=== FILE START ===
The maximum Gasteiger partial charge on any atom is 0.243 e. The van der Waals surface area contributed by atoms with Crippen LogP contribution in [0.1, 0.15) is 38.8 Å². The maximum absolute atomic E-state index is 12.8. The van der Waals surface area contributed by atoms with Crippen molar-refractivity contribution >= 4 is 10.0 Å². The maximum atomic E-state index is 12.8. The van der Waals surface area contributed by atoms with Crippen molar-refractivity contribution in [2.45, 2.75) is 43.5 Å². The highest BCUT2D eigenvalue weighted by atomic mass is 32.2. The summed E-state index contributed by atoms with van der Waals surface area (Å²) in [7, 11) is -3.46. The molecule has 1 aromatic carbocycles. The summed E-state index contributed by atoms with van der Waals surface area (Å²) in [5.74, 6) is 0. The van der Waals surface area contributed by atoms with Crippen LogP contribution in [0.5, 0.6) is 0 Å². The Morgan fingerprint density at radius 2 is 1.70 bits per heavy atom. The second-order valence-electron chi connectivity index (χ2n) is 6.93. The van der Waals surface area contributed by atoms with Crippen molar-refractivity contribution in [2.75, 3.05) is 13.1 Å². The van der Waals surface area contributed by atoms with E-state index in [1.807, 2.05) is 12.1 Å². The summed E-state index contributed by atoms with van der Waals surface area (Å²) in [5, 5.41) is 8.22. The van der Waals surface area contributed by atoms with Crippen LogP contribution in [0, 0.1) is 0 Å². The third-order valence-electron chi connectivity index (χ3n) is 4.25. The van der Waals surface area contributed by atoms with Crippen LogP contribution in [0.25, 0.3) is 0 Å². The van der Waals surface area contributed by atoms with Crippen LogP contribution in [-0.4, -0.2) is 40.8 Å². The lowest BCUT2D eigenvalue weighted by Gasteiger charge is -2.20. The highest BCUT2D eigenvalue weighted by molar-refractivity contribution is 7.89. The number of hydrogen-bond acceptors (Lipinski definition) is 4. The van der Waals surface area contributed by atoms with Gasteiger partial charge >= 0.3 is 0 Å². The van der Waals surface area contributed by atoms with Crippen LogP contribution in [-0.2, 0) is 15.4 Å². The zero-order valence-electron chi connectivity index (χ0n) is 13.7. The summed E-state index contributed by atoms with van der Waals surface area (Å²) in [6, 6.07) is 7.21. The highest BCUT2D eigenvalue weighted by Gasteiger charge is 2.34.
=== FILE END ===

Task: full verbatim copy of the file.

The maximum Gasteiger partial charge on any atom is 0.243 e. The van der Waals surface area contributed by atoms with Crippen LogP contribution in [0.1, 0.15) is 38.8 Å². The maximum absolute atomic E-state index is 12.8. The van der Waals surface area contributed by atoms with Crippen molar-refractivity contribution >= 4 is 10.0 Å². The maximum atomic E-state index is 12.8. The van der Waals surface area contributed by atoms with Crippen molar-refractivity contribution in [2.45, 2.75) is 43.5 Å². The highest BCUT2D eigenvalue weighted by atomic mass is 32.2. The summed E-state index contributed by atoms with van der Waals surface area (Å²) in [7, 11) is -3.46. The molecule has 1 aromatic carbocycles. The summed E-state index contributed by atoms with van der Waals surface area (Å²) in [5.74, 6) is 0. The van der Waals surface area contributed by atoms with Crippen LogP contribution in [0.5, 0.6) is 0 Å². The Morgan fingerprint density at radius 2 is 1.70 bits per heavy atom. The second-order valence-electron chi connectivity index (χ2n) is 6.93. The van der Waals surface area contributed by atoms with Crippen molar-refractivity contribution in [2.75, 3.05) is 13.1 Å². The van der Waals surface area contributed by atoms with E-state index in [1.807, 2.05) is 12.1 Å². The summed E-state index contributed by atoms with van der Waals surface area (Å²) in [5, 5.41) is 8.22. The van der Waals surface area contributed by atoms with Crippen LogP contribution in [0, 0.1) is 0 Å². The third-order valence-electron chi connectivity index (χ3n) is 4.25. The van der Waals surface area contributed by atoms with Crippen LogP contribution in [0.25, 0.3) is 0 Å². The van der Waals surface area contributed by atoms with Crippen LogP contribution in [-0.4, -0.2) is 40.8 Å². The lowest BCUT2D eigenvalue weighted by Gasteiger charge is -2.20. The highest BCUT2D eigenvalue weighted by molar-refractivity contribution is 7.89. The number of hydrogen-bond acceptors (Lipinski definition) is 4. The van der Waals surface area contributed by atoms with Gasteiger partial charge >= 0.3 is 0 Å². The van der Waals surface area contributed by atoms with Crippen LogP contribution in [-0.2, 0) is 15.4 Å². The zero-order valence-electron chi connectivity index (χ0n) is 13.7. The summed E-state index contributed by atoms with van der Waals surface area (Å²) in [6, 6.07) is 7.21. The highest BCUT2D eigenvalue weighted by Gasteiger charge is 2.34.